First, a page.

[ilds] "Difficulty of Determining From the Evidence Its Reality or Unreality"

Charles Sligh Charles-Sligh at utc.edu
Sun Jun 20 06:14:42 PDT 2010

Godshalk, William (godshawl) wrote:
> Well, okay, it's a hoax. And a young kid was taken in -- as many older folks were. Durrell thought that the hoax was the real thing. Houdini got away with hoax after hoax.
Professor Godshalk (a hand goes up in the back of the hall)--

What about the other sort of "rope tricks," sir? 

I mean, of course, the sort of "ropery" performed on the boards by 
Shakespeare and his gang of disreputable and dissolute Elizabethan fakers. 

Cf. the following selections, which show us that "rope-trick" clearly 
meant roguish rhetoric and tricks long before other storytellers 
exported the trick to India &c.

>         I pray you, sir, let him go while the humour
>         lasts. A my word, an she knew him as well as
>         I do, she would think scolding would do little
>         good upon him: she may perhaps call him half
>         a score knaves or so: why, that's nothing; an
>         he begin once, *he'll rail in his rope-tricks*. I'll
>         tell you what, sir, an she stand him but a little,
>         he will throw a figure in her face and so dis-
>         figure her with it that she shall have no more eyes
>         to see withal than a cat. You know him not, sir.
        /The Taming of the Shrew/ 1.2.107+

>         Marry, farewell!—I pray you, sir, what saucy merchant was
>         this, that was *so full of his ropery *?
        /Romeo and Juliet /2.5.130+

"I'm all for tightrope acts, and fakirs, and trolleys full of pins, 
provided they entertain" (Cf. /The Black Book/).  Let the "saucy 
merchants," showmen, and rogues thrive. 

Professor Godshalk and I will be keeping a close lookout for the "Rope 
Trick" when we go on expedition in July. 

We will write down in our notebooks and publish any findings that we 
make here. 

We will also be bound acknowledge that what we find or fail to find in 
Ohio, Kentucky, Tennessee, Alabama, Mississippi, and Louisiana does not 
determine what may or may not be found elsewhere upon this vasty globe &c.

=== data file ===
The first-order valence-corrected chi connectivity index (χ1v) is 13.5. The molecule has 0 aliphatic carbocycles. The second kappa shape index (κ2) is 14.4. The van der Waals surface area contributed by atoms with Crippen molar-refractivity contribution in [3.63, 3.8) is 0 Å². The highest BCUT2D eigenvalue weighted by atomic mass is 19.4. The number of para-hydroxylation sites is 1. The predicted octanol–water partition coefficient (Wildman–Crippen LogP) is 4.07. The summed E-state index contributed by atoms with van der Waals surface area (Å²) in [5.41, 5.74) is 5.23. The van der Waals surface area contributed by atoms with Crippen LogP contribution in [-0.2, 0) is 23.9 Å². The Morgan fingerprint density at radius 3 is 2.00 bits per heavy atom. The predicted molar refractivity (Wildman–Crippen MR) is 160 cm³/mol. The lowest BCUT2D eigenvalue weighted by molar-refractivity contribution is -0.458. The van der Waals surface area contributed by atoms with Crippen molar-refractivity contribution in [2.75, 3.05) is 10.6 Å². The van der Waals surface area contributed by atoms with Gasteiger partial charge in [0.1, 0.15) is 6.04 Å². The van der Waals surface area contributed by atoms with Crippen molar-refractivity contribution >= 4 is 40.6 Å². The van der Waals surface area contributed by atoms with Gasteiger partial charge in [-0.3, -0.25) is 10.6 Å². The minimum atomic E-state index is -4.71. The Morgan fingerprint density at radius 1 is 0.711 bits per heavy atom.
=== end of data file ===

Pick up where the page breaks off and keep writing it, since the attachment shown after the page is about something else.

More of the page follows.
On "&c.," cf. /Hamlet/ 1.5.

Admitting that I, for one, have never seen the Great Wall.


> *
> *Difficulty of Determining From the Evidence Its Reality or Unreality*
*Current Opinion LXVI (May 1919): 304 - 305.*
> INTEREST in the celebrated Indian rope trick has been developed by a 
> controversy in leading London newspapers and in organs of the black 
> art like The Magic Circular on the subject of the reality of the 
> phenomena and the historic evidence in support of them. The 
> controversialists, or most of them, concedes an expert in the London 
> Outlook, appear to have had some connection with India. The opinion 
> expressed by some of the disputants (distinguished men) is that the 
> so-called trick is a myth. The question suggests itself accordingly, 
> assuming the trick to be a sheer illusion, or rather a myth, how such 
> a wide-spread belief in it can have arisen. Some of the parties to the 
> dispute do boldly assert that it is not a myth at all and that they 
> have actually seen it. The force of their evidence is considerably 
> weakened by the fact that altho they describe the incidents of the 
> trick in detail they differ with regard to these in very important 
> particulars. According to some, the rope appears to be thrown up into 
> the air to a height of no more than eighteen feet and to resemble a 
> short and very slender rod or pillar up which a boy swarms and is then 
> visible sitting at the top. According to others, and here we have the 
> story in its old traditional form, says the London paper, the rope 
> rises into the sky until it is lost to sight and the climbing boy is 
> lost to sight along with it.
> This version of the trick, even on the supposition that a trick of 
> some such kind takes place, is vouched for by only one of the writers 
> who have recently made their views with regard to it public. Curiously